tion respects children’s developing maturity and emerging autonomy. This is consistent with the moral purpose of assent.
Younger and Older Adolescents Consistent with a continuing maturation of cognitive capacities, most research shows differences between younger and older adolescents in their comprehension of providing informed consent to participate in research. Research on differences between adolescents and adults is more mixed.
A 1981 study by Lewis (involving 108 adolescents in the 7th, 8th, 10th, and 12th grades) looked at adolescents’ recognition of risks and future consequences in a hypothetical situation involving peer counseling about cosmetic surgery or a trial of acne medication. She found sizeable differences by age, with the older adolescents showing greater awareness of risk and future consequences. Older adolescents were also more likely to suggest the need for independent professional opinion about the situations presented to them. When Halpern-Felsher and Cauffman (2001) replicated the study, however, they did not find important differences by age in the ability to recognize of risks and future consequences. Their findings are consistent with the findings of studies by Kaser-Boyd and colleagues (1985) and Ambuel and Rappaport (1992).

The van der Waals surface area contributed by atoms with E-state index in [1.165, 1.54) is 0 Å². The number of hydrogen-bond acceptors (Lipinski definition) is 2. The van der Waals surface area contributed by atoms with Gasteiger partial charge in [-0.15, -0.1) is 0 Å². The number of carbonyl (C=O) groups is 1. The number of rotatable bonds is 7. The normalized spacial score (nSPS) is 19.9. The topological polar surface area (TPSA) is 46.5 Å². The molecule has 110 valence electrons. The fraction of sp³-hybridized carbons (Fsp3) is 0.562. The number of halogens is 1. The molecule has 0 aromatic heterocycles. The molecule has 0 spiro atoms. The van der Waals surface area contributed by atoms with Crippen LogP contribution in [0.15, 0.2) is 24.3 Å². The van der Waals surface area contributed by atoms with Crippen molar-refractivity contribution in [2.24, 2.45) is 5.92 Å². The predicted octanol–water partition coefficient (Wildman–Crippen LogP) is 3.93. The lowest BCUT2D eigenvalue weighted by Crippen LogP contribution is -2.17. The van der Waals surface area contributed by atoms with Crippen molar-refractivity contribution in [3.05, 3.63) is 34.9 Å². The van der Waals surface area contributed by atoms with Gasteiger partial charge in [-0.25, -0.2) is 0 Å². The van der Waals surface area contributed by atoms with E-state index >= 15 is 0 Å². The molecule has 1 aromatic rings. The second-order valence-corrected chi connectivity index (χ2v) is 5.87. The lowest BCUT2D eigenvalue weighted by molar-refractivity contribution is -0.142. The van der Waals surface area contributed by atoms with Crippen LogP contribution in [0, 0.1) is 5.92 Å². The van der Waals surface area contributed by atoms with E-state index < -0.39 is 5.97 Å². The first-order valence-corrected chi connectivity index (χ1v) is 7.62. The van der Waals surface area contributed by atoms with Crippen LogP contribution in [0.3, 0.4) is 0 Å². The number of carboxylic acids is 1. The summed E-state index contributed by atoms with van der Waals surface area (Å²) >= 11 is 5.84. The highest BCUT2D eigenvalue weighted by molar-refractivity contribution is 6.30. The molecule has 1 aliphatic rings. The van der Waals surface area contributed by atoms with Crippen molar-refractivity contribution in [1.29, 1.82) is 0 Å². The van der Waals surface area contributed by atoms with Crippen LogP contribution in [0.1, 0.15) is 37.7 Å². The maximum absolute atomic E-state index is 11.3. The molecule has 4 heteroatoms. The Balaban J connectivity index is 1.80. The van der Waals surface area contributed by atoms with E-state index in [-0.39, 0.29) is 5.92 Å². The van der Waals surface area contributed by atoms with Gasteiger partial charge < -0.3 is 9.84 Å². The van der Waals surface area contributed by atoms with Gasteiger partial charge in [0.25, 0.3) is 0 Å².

In their study of competency to consent to medical treatment, which involved 98 participants at ages 9, 14, 18, and 21 years, Weithorn and Campbell (1982, p. 1589) reported that the 14-year-olds in their study did not differ from adults on four standards of competency: understanding, choice, reasoned outcome, and rational reasons. A number of summaries of the literature also suggest that by the age of 14 years, most adolescents possess the “psychological elements of ‘intelligent’ consent” (Grisso and Vierling, 1978, p. 420; see also Weithorn and Campbell, 1982; Leiken, 1993; Weir and Peters, 1997; Thompson, 2000b).
Others are more cautious about the capacity of adolescents to evaluate participation in research. For example, after reviewing the few studies of age-related differences in judgments of risk, Millstein and Halpern-Felsher (2001) state that, depending on one’s perspective, these studies could point either to a “heightened sense of vulnerability [among young people] compared to that among adults” or to a picture of adolescents being less accurate in their judgments than adults (p. 30). After noting the limitations of the available research (e.g., a lack of longitudinal studies that differentiate cohort from developmental influences), they conclude that “the finding of age-related increases in risk identification does call into question the degree to which we should consider adolescents, particularly younger adolescents, competent” (p. 24). Based on their review of the literature on the development of judgmental maturity, Steinberg and Cauffman (1996) concluded